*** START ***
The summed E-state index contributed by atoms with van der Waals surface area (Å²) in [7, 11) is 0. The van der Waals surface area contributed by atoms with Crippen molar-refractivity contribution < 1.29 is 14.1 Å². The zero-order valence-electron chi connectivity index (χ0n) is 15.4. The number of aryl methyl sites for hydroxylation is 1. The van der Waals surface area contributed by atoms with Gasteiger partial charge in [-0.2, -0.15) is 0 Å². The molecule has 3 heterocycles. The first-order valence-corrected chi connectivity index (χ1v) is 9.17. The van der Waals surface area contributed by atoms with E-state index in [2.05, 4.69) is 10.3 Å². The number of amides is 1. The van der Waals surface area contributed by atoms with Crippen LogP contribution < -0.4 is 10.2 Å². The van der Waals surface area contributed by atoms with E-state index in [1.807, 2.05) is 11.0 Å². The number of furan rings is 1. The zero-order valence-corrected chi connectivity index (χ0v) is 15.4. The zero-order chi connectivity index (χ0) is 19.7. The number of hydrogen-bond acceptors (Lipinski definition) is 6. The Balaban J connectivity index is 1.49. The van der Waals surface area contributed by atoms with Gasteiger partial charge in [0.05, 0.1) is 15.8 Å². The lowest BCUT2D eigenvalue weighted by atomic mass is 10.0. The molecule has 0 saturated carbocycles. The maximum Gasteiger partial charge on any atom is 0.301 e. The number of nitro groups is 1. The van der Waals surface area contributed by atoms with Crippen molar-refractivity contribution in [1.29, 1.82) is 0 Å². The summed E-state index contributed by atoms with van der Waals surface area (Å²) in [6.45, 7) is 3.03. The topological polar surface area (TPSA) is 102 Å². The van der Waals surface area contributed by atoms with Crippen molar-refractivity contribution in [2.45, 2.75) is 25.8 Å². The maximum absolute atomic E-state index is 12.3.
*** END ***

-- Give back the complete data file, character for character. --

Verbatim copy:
The summed E-state index contributed by atoms with van der Waals surface area (Å²) in [7, 11) is 0. The van der Waals surface area contributed by atoms with Crippen molar-refractivity contribution < 1.29 is 14.1 Å². The zero-order valence-electron chi connectivity index (χ0n) is 15.4. The number of aryl methyl sites for hydroxylation is 1. The van der Waals surface area contributed by atoms with Gasteiger partial charge in [-0.2, -0.15) is 0 Å². The molecule has 3 heterocycles. The first-order valence-corrected chi connectivity index (χ1v) is 9.17. The van der Waals surface area contributed by atoms with E-state index in [2.05, 4.69) is 10.3 Å². The number of amides is 1. The van der Waals surface area contributed by atoms with Crippen LogP contribution < -0.4 is 10.2 Å². The van der Waals surface area contributed by atoms with E-state index in [1.807, 2.05) is 11.0 Å². The number of furan rings is 1. The zero-order valence-corrected chi connectivity index (χ0v) is 15.4. The zero-order chi connectivity index (χ0) is 19.7. The number of hydrogen-bond acceptors (Lipinski definition) is 6. The Balaban J connectivity index is 1.49. The van der Waals surface area contributed by atoms with Gasteiger partial charge in [0.05, 0.1) is 15.8 Å². The lowest BCUT2D eigenvalue weighted by atomic mass is 10.0. The molecule has 0 saturated carbocycles. The maximum Gasteiger partial charge on any atom is 0.301 e. The number of nitro groups is 1. The van der Waals surface area contributed by atoms with Crippen molar-refractivity contribution in [1.29, 1.82) is 0 Å². The summed E-state index contributed by atoms with van der Waals surface area (Å²) in [6.45, 7) is 3.03. The topological polar surface area (TPSA) is 102 Å². The van der Waals surface area contributed by atoms with Crippen molar-refractivity contribution in [2.45, 2.75) is 25.8 Å². The maximum absolute atomic E-state index is 12.3.